Posted by Vidya Drego on May 17, 2011
While most design researchers and practioners would agree that surveys aren't the best tool for designing experiences, I'm still suprised that we get pushback on the value of other (primarily qualitative) research methods from customer experience professionals and of course their business colleagues. While many of these people will argue to the grave that surveys are "better" than qualitative research methods because they mitigate risk by being both quantifiable and statistically significant, they don't realize that when designing experiences, surveys introduce "risk" well before a survey is analyzed. How? Well, surveys:
- Limit responses. Most surveys (whether they're open-ended or offer restricted responses) ask users for their reaction or input to a specific question or situation. If you're asking for something that's relatively black and white, that's a perfect technique. But if you're asking people to explain why they did (or didn't do) something or about the nuances of how they did something, or if you want to see how their context influences their behavior, then surveys are difficult to craft because you essentially have to know the answers before you ask the question. And if you don't know all of the right answers, then you're introducing risk by guessing what they may be.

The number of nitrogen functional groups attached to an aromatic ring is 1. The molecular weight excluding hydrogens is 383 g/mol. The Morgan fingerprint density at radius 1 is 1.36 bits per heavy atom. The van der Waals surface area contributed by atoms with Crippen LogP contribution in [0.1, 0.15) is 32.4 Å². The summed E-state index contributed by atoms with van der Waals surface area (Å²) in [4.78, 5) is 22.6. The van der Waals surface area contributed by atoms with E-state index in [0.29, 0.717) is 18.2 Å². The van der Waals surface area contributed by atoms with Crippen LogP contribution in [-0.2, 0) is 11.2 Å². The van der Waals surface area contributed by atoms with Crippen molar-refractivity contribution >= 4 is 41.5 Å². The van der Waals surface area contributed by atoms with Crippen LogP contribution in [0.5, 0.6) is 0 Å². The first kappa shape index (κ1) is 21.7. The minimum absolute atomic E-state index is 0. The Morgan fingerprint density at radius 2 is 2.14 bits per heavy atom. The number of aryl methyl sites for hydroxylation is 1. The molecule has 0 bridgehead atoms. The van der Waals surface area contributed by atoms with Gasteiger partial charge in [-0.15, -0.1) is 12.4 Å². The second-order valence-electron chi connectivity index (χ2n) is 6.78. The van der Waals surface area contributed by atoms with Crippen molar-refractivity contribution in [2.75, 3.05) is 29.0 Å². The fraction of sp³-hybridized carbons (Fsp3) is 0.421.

- Rely on respondants to know the truth. While most consumers (or at least some) don't lie purposely or at least not consistently enough to break a good survey, surveys often rely on consumers to tell you what they will or plan to do and whether they like/dislike or want/don't want something. While those are all important things to know, most people aren't fully aware of, don't remember, or are not able to predict their own behaviors in situations that they haven't been in before. So when trying to design a new interaction, what people tell you they will do may not always be a risk-free way to determine what they will actually do.
The analysis that goes into surveys can be impressive, and their responses can hold interesting trends and insights for customer experience professionals and their colleagues. But don't get so enamored by the analysis that you miss the fact that the technique had its own drawbacks to begin with. Qualitative methods might not come with the fancy charts and statistical analysis (although many social scientists might disagree), but when done right, they offer the most promising way we've seen to overcome the limitations that survey-based techniques impose when trying to design an experience.
If you're interested in learning more about some of these techniques or learning how they're used in other enterprises, join me for the Understand Your Customers track at Forrester's Customer Experience Forum. Speakers from Wells Fargo, Frog Design, and the Design and Usability Center at Bentley University will be sharing their real-world experiences.
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